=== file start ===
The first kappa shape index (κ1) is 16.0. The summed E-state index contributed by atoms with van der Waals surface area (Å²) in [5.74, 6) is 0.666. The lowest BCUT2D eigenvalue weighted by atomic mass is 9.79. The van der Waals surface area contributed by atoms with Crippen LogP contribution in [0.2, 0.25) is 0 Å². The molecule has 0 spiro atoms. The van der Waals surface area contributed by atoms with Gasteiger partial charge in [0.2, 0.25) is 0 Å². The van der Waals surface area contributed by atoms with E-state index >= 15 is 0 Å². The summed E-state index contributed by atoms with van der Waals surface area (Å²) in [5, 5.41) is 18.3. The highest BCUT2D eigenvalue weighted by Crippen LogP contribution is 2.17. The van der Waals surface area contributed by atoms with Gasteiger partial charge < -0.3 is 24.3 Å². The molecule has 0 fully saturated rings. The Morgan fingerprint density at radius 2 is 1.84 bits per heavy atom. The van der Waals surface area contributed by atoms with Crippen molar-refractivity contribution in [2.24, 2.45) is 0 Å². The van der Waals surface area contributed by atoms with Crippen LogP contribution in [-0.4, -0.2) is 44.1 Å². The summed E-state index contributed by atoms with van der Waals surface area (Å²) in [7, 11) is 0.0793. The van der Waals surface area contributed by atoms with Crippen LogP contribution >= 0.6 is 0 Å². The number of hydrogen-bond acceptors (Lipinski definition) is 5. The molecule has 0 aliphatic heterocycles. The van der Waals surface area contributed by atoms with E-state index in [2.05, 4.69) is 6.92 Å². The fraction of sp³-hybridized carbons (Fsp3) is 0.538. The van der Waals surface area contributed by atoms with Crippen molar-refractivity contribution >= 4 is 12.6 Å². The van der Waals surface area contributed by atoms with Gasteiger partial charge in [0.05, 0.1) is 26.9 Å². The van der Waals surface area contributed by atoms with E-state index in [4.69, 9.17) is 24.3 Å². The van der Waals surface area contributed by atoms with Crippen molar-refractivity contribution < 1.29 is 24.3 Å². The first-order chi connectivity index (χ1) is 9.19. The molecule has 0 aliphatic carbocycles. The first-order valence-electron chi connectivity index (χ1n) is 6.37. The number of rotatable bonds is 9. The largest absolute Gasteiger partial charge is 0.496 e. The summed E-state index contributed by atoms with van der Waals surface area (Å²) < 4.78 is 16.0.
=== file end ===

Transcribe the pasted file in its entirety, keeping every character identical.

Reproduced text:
The first kappa shape index (κ1) is 16.0. The summed E-state index contributed by atoms with van der Waals surface area (Å²) in [5.74, 6) is 0.666. The lowest BCUT2D eigenvalue weighted by atomic mass is 9.79. The van der Waals surface area contributed by atoms with Crippen LogP contribution in [0.2, 0.25) is 0 Å². The molecule has 0 spiro atoms. The van der Waals surface area contributed by atoms with Gasteiger partial charge in [0.2, 0.25) is 0 Å². The van der Waals surface area contributed by atoms with E-state index >= 15 is 0 Å². The summed E-state index contributed by atoms with van der Waals surface area (Å²) in [5, 5.41) is 18.3. The highest BCUT2D eigenvalue weighted by Crippen LogP contribution is 2.17. The van der Waals surface area contributed by atoms with Gasteiger partial charge < -0.3 is 24.3 Å². The molecule has 0 fully saturated rings. The Morgan fingerprint density at radius 2 is 1.84 bits per heavy atom. The van der Waals surface area contributed by atoms with Crippen molar-refractivity contribution in [2.24, 2.45) is 0 Å². The van der Waals surface area contributed by atoms with Crippen LogP contribution in [-0.4, -0.2) is 44.1 Å². The summed E-state index contributed by atoms with van der Waals surface area (Å²) in [7, 11) is 0.0793. The van der Waals surface area contributed by atoms with Crippen LogP contribution >= 0.6 is 0 Å². The number of hydrogen-bond acceptors (Lipinski definition) is 5. The molecule has 0 aliphatic heterocycles. The van der Waals surface area contributed by atoms with E-state index in [2.05, 4.69) is 6.92 Å². The fraction of sp³-hybridized carbons (Fsp3) is 0.538. The van der Waals surface area contributed by atoms with Crippen molar-refractivity contribution >= 4 is 12.6 Å². The van der Waals surface area contributed by atoms with Gasteiger partial charge in [0.05, 0.1) is 26.9 Å². The van der Waals surface area contributed by atoms with E-state index in [4.69, 9.17) is 24.3 Å². The van der Waals surface area contributed by atoms with Crippen molar-refractivity contribution < 1.29 is 24.3 Å². The first-order chi connectivity index (χ1) is 9.19. The molecule has 0 aliphatic carbocycles. The first-order valence-electron chi connectivity index (χ1n) is 6.37. The number of rotatable bonds is 9. The largest absolute Gasteiger partial charge is 0.496 e. The summed E-state index contributed by atoms with van der Waals surface area (Å²) < 4.78 is 16.0.